Ask a vehicle technician who has been in the industry for a while and you’ll probably hear a hair raising horror story about the dangers of bad tires and what they’ve seen. They’re also likely to have some interesting tales about the reactions they’ve gotten when they’ve pointed the bad tires out to some vehicle owners. None of us really enjoy paying to maintain our vehicles, but tires are incredibly important and need to be in good condition. Why are they so important? Here are some of the dangers of bad tires.
The Dangers of Bad Tires
One of the worst things that can happen as a result of bad or overworn tires is a blowout, especially at high speed. A blowout means that your tire loses pressure (and sometimes shreds) and causes the car to lose control. A high speed blowout not only puts the life of your vehicle’s occupants at risk, it can also cause a multiple vehicle pileup. It’s not just worn tires that can cause blowouts though, as cheap, poor quality tires and tires with the wrong rating for your vehicle can also be responsible.
The grooves on your tires aren’t there to look good. Modern tires with deep tread patterns efficiently channel water away from the tire on wet surfaces. As tires wear down over time and with use, these grooves inevitably become shallower, which reduces their water displacement capability and can then result in hydroplaning. Hydroplaning is where the tires are no longer delivering the necessary grip to the road surface and the vehicle is then liable to spin out of control. If you live in a location where quick thundershowers drop large amounts of rain in a short period of time or where rain is a consistent part of your weather forecast, you should be especially careful to keep an eye on your tire treads.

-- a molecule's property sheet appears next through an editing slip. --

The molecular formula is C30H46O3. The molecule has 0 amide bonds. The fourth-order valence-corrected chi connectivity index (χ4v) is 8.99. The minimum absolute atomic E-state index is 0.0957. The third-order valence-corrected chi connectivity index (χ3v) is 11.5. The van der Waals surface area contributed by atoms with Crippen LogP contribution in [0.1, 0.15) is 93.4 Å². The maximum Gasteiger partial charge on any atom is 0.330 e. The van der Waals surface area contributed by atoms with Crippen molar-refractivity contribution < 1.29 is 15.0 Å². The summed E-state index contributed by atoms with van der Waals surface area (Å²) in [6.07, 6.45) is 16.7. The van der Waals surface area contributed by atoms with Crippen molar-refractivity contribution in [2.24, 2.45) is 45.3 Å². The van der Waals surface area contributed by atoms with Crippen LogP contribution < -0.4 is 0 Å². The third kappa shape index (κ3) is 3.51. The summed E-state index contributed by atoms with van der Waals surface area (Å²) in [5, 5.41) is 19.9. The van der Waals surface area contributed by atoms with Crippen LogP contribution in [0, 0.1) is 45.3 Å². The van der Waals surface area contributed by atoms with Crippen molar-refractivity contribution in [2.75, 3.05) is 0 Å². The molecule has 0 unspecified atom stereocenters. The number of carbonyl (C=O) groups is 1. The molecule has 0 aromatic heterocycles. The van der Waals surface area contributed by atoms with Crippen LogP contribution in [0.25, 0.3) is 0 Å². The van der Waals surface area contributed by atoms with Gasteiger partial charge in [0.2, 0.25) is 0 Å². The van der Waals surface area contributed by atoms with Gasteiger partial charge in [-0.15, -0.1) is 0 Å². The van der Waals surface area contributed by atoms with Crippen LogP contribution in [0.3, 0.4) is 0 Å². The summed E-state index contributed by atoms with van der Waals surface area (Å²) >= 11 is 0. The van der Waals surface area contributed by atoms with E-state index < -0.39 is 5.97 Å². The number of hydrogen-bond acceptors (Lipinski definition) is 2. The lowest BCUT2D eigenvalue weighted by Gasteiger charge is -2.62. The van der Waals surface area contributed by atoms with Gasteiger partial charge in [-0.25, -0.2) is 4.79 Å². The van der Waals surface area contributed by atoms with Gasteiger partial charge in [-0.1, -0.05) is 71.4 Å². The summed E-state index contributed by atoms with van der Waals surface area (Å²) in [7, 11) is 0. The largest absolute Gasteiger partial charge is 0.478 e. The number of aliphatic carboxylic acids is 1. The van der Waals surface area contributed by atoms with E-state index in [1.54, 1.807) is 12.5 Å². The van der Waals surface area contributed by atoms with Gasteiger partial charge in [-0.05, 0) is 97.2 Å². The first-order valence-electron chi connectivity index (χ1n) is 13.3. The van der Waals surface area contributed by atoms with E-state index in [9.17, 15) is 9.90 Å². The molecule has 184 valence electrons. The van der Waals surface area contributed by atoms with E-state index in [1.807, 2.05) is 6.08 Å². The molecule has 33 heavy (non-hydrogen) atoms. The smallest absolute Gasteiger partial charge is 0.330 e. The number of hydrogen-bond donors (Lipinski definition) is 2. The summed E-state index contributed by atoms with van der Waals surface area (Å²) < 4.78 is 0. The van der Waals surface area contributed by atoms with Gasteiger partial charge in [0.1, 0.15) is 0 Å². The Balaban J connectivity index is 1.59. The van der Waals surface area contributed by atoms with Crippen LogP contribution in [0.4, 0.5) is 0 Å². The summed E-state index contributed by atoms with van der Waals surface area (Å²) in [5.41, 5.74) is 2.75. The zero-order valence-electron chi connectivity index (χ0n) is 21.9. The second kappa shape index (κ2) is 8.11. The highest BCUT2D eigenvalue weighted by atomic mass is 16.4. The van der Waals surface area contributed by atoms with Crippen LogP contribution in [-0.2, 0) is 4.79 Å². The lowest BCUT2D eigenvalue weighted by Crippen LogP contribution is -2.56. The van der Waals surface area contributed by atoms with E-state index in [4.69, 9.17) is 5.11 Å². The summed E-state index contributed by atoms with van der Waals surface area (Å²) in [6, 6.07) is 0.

The grooves in tread patterns don’t just channel water away when the road is wet. They also work to cool the tire. Driving, especially on a hot, dry surface, creates friction and friction means heat. Modern tire tread designs work to minimize temperatures by cooling the tires through air flow between the grooves. When the grooves are worn down, the tires can overheat due to reduced air flow and this inevitably makes them more susceptible to failure. Hot rubber will crack-and you don’t want that to happen to your vehicle.
Tires that are excessively worn are also liable to leak air, reducing the tire pressure. Underinflated tires don’t grip the road surface properly, which leads to a negative impact on your ability to steer and brake. Underinflated tires also make your vehicle less fuel efficient, and the tread will also wear out even quicker which all leads to additional unnecessary expense.
Reduced performance on snow and ice
Even if you don’t put on special winter tires, if you live in an area where snow and ice can be an issue during certain times of the year, your all weather tires will still have what are called “sipes” on them. Sipes are small, thin grooves or channels cut into the surface of the tire for improved traction when driving on snow and ice. When the tread makes contact with the road surface, these sipes expand to create a low air pressure inside the cuts for a more reliable contact between the tire and the pavement. As your tires wear so do the sipes, and that means an increasingly greater risk of losing control in snowy or icy conditions.
We wear shoes and boots on our feet for a reason, so think of your tires as your vehicle’s boots or shoes. Just like your feet are not well-protected on uneven, challenging trails without good shoes, your vehicle isn’t safe if its tires are badly worn. Bad tires can lead to unnecessary expense, impaired handling, and, worst of all, accidents. Your local dealership can help by keeping an eye on your tires during your regular maintenance visits, helping you avoid a problem you may not have even known you had.